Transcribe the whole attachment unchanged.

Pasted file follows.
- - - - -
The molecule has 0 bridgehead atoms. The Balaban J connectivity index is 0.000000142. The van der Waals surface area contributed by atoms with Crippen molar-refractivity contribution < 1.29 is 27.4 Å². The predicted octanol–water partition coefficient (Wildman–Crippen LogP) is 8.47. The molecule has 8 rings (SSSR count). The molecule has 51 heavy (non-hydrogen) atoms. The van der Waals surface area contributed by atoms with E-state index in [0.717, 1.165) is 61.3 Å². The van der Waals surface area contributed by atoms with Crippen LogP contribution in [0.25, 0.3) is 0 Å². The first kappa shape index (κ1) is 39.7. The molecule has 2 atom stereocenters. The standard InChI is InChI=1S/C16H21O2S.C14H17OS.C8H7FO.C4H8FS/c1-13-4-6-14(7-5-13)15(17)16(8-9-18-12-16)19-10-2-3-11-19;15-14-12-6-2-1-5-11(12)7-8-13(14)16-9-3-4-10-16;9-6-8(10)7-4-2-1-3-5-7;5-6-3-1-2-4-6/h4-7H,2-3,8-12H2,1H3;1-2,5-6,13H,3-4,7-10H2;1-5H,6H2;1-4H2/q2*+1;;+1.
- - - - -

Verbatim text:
The molecule has 0 bridgehead atoms. The Balaban J connectivity index is 0.000000142. The van der Waals surface area contributed by atoms with Crippen molar-refractivity contribution < 1.29 is 27.4 Å². The predicted octanol–water partition coefficient (Wildman–Crippen LogP) is 8.47. The molecule has 8 rings (SSSR count). The molecule has 51 heavy (non-hydrogen) atoms. The van der Waals surface area contributed by atoms with E-state index in [0.717, 1.165) is 61.3 Å². The van der Waals surface area contributed by atoms with Crippen LogP contribution in [0.25, 0.3) is 0 Å². The first kappa shape index (κ1) is 39.7. The molecule has 2 atom stereocenters. The standard InChI is InChI=1S/C16H21O2S.C14H17OS.C8H7FO.C4H8FS/c1-13-4-6-14(7-5-13)15(17)16(8-9-18-12-16)19-10-2-3-11-19;15-14-12-6-2-1-5-11(12)7-8-13(14)16-9-3-4-10-16;9-6-8(10)7-4-2-1-3-5-7;5-6-3-1-2-4-6/h4-7H,2-3,8-12H2,1H3;1-2,5-6,13H,3-4,7-10H2;1-5H,6H2;1-4H2/q2*+1;;+1.